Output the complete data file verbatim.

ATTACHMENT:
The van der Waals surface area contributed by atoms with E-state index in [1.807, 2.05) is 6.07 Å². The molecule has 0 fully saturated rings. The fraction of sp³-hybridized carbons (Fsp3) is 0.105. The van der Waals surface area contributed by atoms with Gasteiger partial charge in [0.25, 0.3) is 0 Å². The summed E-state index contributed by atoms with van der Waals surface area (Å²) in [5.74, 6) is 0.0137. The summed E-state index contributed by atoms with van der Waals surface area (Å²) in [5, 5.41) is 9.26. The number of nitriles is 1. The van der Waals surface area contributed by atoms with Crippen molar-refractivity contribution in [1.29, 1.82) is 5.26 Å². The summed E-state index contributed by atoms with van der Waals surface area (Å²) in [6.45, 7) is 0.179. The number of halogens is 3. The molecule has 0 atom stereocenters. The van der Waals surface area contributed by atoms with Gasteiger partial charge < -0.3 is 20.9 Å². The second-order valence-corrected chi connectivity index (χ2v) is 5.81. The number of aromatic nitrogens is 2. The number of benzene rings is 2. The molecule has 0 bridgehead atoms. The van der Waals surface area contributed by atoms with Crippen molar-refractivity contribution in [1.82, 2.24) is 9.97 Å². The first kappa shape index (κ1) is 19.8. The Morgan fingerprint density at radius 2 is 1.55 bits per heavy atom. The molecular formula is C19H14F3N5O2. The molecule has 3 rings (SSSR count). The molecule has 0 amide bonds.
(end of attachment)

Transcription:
The van der Waals surface area contributed by atoms with E-state index in [1.807, 2.05) is 6.07 Å². The molecule has 0 fully saturated rings. The fraction of sp³-hybridized carbons (Fsp3) is 0.105. The van der Waals surface area contributed by atoms with Gasteiger partial charge in [0.25, 0.3) is 0 Å². The summed E-state index contributed by atoms with van der Waals surface area (Å²) in [5.74, 6) is 0.0137. The summed E-state index contributed by atoms with van der Waals surface area (Å²) in [5, 5.41) is 9.26. The number of nitriles is 1. The van der Waals surface area contributed by atoms with Crippen molar-refractivity contribution in [1.29, 1.82) is 5.26 Å². The summed E-state index contributed by atoms with van der Waals surface area (Å²) in [6.45, 7) is 0.179. The number of halogens is 3. The molecule has 0 atom stereocenters. The van der Waals surface area contributed by atoms with Gasteiger partial charge < -0.3 is 20.9 Å². The second-order valence-corrected chi connectivity index (χ2v) is 5.81. The number of aromatic nitrogens is 2. The number of benzene rings is 2. The molecule has 0 bridgehead atoms. The van der Waals surface area contributed by atoms with Crippen molar-refractivity contribution in [1.82, 2.24) is 9.97 Å². The first kappa shape index (κ1) is 19.8. The Morgan fingerprint density at radius 2 is 1.55 bits per heavy atom. The molecular formula is C19H14F3N5O2. The molecule has 3 rings (SSSR count). The molecule has 0 amide bonds.